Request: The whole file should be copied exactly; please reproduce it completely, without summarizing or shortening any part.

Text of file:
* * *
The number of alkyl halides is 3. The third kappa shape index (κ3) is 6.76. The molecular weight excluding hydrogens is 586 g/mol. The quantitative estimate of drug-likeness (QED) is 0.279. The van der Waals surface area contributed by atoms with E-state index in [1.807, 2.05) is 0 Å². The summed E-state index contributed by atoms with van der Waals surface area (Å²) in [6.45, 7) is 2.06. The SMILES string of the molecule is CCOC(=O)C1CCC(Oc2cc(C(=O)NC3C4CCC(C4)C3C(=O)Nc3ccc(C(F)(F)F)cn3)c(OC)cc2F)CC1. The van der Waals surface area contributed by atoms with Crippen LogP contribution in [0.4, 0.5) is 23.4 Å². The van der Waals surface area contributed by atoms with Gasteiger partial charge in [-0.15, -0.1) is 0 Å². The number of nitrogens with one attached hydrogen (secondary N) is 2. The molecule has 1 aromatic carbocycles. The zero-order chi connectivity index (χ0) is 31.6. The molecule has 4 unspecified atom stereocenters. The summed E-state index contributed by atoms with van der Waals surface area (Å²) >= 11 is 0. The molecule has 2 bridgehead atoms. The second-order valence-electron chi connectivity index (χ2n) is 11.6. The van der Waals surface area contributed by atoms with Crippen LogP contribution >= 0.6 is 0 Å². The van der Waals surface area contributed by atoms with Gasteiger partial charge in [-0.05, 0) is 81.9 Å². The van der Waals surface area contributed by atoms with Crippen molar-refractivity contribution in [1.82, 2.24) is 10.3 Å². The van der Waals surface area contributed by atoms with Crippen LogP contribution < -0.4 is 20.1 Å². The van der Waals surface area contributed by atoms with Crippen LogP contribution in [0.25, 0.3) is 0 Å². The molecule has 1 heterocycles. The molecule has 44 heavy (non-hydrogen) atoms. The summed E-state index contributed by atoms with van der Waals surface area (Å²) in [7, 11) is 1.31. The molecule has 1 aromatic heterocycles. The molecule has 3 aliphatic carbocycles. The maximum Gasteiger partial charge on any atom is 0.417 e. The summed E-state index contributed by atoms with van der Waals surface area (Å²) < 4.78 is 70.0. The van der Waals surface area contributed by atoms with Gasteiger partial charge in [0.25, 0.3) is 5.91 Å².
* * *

The number of alkyl halides is 3. The third kappa shape index (κ3) is 6.76. The molecular weight excluding hydrogens is 586 g/mol. The quantitative estimate of drug-likeness (QED) is 0.279. The van der Waals surface area contributed by atoms with E-state index in [1.807, 2.05) is 0 Å². The summed E-state index contributed by atoms with van der Waals surface area (Å²) in [6.45, 7) is 2.06. The SMILES string of the molecule is CCOC(=O)C1CCC(Oc2cc(C(=O)NC3C4CCC(C4)C3C(=O)Nc3ccc(C(F)(F)F)cn3)c(OC)cc2F)CC1. The van der Waals surface area contributed by atoms with Crippen LogP contribution in [0.4, 0.5) is 23.4 Å². The van der Waals surface area contributed by atoms with Gasteiger partial charge in [-0.15, -0.1) is 0 Å². The number of nitrogens with one attached hydrogen (secondary N) is 2. The molecule has 1 aromatic carbocycles. The zero-order chi connectivity index (χ0) is 31.6. The molecule has 4 unspecified atom stereocenters. The summed E-state index contributed by atoms with van der Waals surface area (Å²) >= 11 is 0. The molecule has 2 bridgehead atoms. The second-order valence-electron chi connectivity index (χ2n) is 11.6. The van der Waals surface area contributed by atoms with Crippen LogP contribution >= 0.6 is 0 Å². The van der Waals surface area contributed by atoms with Gasteiger partial charge in [-0.05, 0) is 81.9 Å². The van der Waals surface area contributed by atoms with Crippen molar-refractivity contribution in [1.82, 2.24) is 10.3 Å². The van der Waals surface area contributed by atoms with Crippen LogP contribution < -0.4 is 20.1 Å². The van der Waals surface area contributed by atoms with Crippen LogP contribution in [0.25, 0.3) is 0 Å². The molecule has 1 heterocycles. The molecule has 44 heavy (non-hydrogen) atoms. The summed E-state index contributed by atoms with van der Waals surface area (Å²) in [7, 11) is 1.31. The molecule has 1 aromatic heterocycles. The molecule has 3 aliphatic carbocycles. The maximum Gasteiger partial charge on any atom is 0.417 e. The summed E-state index contributed by atoms with van der Waals surface area (Å²) < 4.78 is 70.0. The van der Waals surface area contributed by atoms with Gasteiger partial charge in [0.25, 0.3) is 5.91 Å².